Happiness is…a stick

Today we spent some time at Riverside Park after the kids’ art class.  It was our usual crew of 4 girls and then Ben and his friend Andrew.   The area they play in has it all – a huge outcropping of granite, trees with branches low enough to climb, a fairly large hill and a sort of grassy, bushy area in which to run and hide.  (That’s where they found the bat a couple of weeks ago.)   One of the other Mom’s commented that when they lived in suburbia before moving to the city, the kids never played in this kind of nature.  It was all manicured lawns with either no trees or trees so small they would never do for climbing.   Who knew they’d need to move into Manhattan to get to run and play in the woods?

The thing I love about Riverside Park is that it is not overly tended.   The leaves get to fall and stay on the ground instead of instantly being blown into piles and bagged.   And there are sticks!  Great, large ones that I’m sure someone might think pose safety hazards since they most assuredly fell from the trees on one of our windier days, and lots of small, bendy twigs.   Ben and Andrew spend the first few minutes of every park day finding sticks to use in their games.  Sometimes they are ninjas and need fighting swords;  sometimes the sticks are light sabers;  other times they are rifles.   Smaller sticks are utilized when wizardry is called for and the weapon of choice is a magic wand.    We’ve even spotted them dragging entire limbs into a pile in order to build a fort.   Any ‘actual’ toy that may have been brought along is quickly put aside in favor of random pieces of wood found lying on the ground.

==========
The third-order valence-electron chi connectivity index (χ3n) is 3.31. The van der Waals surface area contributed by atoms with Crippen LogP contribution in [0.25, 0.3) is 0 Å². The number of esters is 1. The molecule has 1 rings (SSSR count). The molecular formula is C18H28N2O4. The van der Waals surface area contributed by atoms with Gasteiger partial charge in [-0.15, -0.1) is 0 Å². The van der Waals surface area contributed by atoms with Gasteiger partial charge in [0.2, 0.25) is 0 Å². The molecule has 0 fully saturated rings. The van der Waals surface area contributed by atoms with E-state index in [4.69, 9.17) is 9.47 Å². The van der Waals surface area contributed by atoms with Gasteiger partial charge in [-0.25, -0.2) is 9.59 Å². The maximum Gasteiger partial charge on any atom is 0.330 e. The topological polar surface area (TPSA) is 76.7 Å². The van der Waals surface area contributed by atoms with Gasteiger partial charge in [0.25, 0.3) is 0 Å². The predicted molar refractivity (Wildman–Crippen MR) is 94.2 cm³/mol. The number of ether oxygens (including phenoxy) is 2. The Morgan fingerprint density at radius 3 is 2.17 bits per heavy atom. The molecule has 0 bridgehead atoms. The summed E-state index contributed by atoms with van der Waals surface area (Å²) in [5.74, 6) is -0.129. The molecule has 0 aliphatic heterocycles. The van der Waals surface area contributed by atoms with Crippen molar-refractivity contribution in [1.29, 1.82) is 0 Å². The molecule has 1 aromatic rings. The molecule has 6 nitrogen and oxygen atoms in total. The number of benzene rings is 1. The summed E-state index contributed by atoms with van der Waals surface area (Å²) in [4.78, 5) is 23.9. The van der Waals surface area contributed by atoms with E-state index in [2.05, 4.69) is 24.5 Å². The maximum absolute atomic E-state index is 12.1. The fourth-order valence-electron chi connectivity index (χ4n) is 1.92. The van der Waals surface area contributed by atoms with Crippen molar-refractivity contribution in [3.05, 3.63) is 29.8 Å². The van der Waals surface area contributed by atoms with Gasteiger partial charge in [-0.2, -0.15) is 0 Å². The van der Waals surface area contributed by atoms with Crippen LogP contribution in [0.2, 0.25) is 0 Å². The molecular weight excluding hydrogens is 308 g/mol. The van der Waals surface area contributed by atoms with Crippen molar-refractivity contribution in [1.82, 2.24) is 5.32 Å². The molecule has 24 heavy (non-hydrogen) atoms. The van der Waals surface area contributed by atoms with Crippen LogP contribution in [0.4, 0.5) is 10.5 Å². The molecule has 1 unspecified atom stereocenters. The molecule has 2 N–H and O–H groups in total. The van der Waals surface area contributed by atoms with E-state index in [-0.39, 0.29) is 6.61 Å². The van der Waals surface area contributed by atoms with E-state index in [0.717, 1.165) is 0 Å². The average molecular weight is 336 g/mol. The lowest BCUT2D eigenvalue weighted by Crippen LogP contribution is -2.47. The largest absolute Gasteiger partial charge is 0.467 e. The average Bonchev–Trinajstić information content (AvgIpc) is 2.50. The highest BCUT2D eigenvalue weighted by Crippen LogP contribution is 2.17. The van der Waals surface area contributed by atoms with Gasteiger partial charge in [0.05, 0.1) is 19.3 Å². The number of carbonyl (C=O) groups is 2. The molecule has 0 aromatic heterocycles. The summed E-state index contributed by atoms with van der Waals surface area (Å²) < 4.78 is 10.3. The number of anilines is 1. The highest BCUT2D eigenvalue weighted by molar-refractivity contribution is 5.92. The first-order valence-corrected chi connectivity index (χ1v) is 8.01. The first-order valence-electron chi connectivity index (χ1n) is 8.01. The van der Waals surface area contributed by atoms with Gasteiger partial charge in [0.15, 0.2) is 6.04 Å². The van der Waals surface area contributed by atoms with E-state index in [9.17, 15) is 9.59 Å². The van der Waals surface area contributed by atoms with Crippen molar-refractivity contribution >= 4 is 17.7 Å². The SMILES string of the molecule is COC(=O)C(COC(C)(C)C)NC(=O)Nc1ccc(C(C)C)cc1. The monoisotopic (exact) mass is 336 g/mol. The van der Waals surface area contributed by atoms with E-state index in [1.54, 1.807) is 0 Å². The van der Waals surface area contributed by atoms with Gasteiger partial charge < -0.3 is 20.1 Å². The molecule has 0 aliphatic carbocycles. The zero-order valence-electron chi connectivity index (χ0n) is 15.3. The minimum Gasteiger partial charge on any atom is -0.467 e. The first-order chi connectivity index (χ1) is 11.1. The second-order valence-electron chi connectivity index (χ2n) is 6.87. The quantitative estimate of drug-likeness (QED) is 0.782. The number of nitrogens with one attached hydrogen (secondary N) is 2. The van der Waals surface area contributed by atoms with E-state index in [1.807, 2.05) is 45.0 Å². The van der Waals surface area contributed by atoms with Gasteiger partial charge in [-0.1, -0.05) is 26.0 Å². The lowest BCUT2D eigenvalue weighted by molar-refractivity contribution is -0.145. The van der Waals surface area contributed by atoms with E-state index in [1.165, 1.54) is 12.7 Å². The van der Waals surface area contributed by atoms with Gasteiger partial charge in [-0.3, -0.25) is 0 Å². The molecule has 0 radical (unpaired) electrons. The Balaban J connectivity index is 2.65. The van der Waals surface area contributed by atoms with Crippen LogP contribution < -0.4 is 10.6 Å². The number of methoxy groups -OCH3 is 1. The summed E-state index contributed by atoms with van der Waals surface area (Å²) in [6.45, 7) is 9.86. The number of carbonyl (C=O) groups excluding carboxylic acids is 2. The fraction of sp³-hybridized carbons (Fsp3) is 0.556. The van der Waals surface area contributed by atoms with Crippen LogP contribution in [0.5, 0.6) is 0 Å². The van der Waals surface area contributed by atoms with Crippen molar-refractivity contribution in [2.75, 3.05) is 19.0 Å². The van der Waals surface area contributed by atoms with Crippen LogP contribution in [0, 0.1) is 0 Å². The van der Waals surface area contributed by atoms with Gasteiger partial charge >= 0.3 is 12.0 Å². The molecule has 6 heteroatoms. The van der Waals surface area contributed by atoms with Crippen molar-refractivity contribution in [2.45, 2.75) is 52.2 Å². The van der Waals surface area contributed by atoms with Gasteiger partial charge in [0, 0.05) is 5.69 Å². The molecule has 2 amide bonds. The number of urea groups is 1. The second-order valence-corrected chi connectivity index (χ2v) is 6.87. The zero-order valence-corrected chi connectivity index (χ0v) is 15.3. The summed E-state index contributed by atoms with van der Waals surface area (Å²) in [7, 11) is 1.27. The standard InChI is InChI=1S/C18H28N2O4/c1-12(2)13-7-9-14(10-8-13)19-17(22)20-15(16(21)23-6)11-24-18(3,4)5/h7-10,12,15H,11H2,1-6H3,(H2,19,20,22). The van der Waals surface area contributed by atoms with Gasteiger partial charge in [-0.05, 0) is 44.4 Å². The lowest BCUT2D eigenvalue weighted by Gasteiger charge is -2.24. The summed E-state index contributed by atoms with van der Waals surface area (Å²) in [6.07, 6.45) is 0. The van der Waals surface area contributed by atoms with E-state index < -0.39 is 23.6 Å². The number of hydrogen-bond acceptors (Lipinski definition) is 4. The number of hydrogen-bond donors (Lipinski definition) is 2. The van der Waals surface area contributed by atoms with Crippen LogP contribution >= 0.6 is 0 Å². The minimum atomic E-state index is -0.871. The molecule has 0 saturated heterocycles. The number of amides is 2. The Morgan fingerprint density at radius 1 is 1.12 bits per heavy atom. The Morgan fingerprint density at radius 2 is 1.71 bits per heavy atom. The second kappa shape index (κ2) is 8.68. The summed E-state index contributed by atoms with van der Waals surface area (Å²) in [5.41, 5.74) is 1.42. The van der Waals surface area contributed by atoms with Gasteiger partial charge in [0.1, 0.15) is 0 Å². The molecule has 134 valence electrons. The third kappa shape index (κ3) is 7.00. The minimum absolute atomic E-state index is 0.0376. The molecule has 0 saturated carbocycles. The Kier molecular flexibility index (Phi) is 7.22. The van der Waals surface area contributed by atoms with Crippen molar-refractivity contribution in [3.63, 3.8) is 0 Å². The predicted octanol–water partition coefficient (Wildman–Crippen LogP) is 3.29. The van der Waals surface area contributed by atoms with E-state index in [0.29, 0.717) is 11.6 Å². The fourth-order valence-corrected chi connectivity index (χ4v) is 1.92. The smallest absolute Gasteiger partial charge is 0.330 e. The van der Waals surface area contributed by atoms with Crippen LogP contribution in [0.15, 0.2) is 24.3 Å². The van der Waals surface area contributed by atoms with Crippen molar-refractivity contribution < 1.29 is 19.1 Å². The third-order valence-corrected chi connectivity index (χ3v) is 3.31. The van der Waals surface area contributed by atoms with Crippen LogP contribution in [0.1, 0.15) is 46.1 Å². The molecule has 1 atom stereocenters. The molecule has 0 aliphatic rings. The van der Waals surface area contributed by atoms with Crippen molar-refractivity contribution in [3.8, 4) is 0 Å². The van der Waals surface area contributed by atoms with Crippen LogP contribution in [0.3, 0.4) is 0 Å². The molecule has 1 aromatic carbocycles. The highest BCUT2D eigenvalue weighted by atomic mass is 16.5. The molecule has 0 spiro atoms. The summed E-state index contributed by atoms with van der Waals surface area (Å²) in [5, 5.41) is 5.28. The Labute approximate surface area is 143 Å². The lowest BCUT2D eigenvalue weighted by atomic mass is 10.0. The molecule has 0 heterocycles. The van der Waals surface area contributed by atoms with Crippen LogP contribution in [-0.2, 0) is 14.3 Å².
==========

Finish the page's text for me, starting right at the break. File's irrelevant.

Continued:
Don’t misunderstand me; Ben likes all the toys and gadgets as much as the next kid.   We have a lot of that, and since Christmas is coming, we’re about to get some more.  It doesn’t really bother me because I feel like we have a good balance.   Nintendo DS is great for inside, as is chess or Lego or any number of other games we’ve collected.   But then we go to the park to play and all those games become a distant memory for a few hours as the kids disappear into the worlds they create among the trees, on the rocks, in the bushes and of course, with the sticks.

About Amy

Amy Milstein was born and raised on a farm in Indiana, but after 20+ years considers herself a full-fledged New Yorker. She is married with two kids, who do not go to school but are instead life learners. This means they learn by living in the world (real life ) instead of hearing about it and simulating it in a classroom. With her family, Amy loves to travel, read, watch movies, write, sew, knit - the list is endless.
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One Response to Happiness is…a stick

  1. Miriam Brougher AKA Mom says:

    This is how I played. This is how you and Doug played!! This is so great!! And correct about the manicured part; ie your yard in PA. (the big bear one).